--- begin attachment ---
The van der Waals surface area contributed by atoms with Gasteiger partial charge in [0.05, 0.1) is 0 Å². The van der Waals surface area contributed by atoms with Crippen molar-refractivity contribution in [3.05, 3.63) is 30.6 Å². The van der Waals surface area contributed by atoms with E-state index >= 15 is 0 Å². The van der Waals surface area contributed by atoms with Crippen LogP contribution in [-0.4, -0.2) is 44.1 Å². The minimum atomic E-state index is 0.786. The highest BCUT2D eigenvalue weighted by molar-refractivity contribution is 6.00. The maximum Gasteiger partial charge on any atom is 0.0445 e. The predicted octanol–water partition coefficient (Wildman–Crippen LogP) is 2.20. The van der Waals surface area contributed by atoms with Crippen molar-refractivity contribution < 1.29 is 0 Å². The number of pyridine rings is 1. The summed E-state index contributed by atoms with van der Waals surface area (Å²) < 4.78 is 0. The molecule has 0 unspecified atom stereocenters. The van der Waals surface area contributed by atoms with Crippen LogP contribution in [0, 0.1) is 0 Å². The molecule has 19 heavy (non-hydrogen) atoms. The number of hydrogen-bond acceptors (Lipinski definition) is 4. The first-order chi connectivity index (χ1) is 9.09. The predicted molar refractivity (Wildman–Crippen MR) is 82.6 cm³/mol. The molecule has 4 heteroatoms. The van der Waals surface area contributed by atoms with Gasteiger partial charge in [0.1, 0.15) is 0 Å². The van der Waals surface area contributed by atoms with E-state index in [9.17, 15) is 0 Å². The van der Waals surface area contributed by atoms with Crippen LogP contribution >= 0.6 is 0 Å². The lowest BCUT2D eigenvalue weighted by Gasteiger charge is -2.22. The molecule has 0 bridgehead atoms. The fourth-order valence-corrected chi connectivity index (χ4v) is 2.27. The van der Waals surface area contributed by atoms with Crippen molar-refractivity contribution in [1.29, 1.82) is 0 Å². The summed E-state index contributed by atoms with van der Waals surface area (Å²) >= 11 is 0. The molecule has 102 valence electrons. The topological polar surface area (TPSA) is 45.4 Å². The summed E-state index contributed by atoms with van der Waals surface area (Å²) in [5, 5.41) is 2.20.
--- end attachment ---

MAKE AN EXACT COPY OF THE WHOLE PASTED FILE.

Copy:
The van der Waals surface area contributed by atoms with Gasteiger partial charge in [0.05, 0.1) is 0 Å². The van der Waals surface area contributed by atoms with Crippen molar-refractivity contribution in [3.05, 3.63) is 30.6 Å². The van der Waals surface area contributed by atoms with E-state index >= 15 is 0 Å². The van der Waals surface area contributed by atoms with Crippen LogP contribution in [-0.4, -0.2) is 44.1 Å². The minimum atomic E-state index is 0.786. The highest BCUT2D eigenvalue weighted by molar-refractivity contribution is 6.00. The maximum Gasteiger partial charge on any atom is 0.0445 e. The predicted octanol–water partition coefficient (Wildman–Crippen LogP) is 2.20. The van der Waals surface area contributed by atoms with Crippen molar-refractivity contribution < 1.29 is 0 Å². The number of pyridine rings is 1. The summed E-state index contributed by atoms with van der Waals surface area (Å²) < 4.78 is 0. The molecule has 0 unspecified atom stereocenters. The van der Waals surface area contributed by atoms with Crippen LogP contribution in [0, 0.1) is 0 Å². The molecule has 19 heavy (non-hydrogen) atoms. The number of hydrogen-bond acceptors (Lipinski definition) is 4. The first-order chi connectivity index (χ1) is 9.09. The predicted molar refractivity (Wildman–Crippen MR) is 82.6 cm³/mol. The molecule has 4 heteroatoms. The van der Waals surface area contributed by atoms with Gasteiger partial charge in [0.1, 0.15) is 0 Å². The van der Waals surface area contributed by atoms with E-state index in [9.17, 15) is 0 Å². The van der Waals surface area contributed by atoms with Crippen LogP contribution >= 0.6 is 0 Å². The lowest BCUT2D eigenvalue weighted by Gasteiger charge is -2.22. The molecule has 0 bridgehead atoms. The fourth-order valence-corrected chi connectivity index (χ4v) is 2.27. The van der Waals surface area contributed by atoms with Crippen molar-refractivity contribution in [1.29, 1.82) is 0 Å². The summed E-state index contributed by atoms with van der Waals surface area (Å²) >= 11 is 0. The molecule has 102 valence electrons. The topological polar surface area (TPSA) is 45.4 Å². The summed E-state index contributed by atoms with van der Waals surface area (Å²) in [5, 5.41) is 2.20.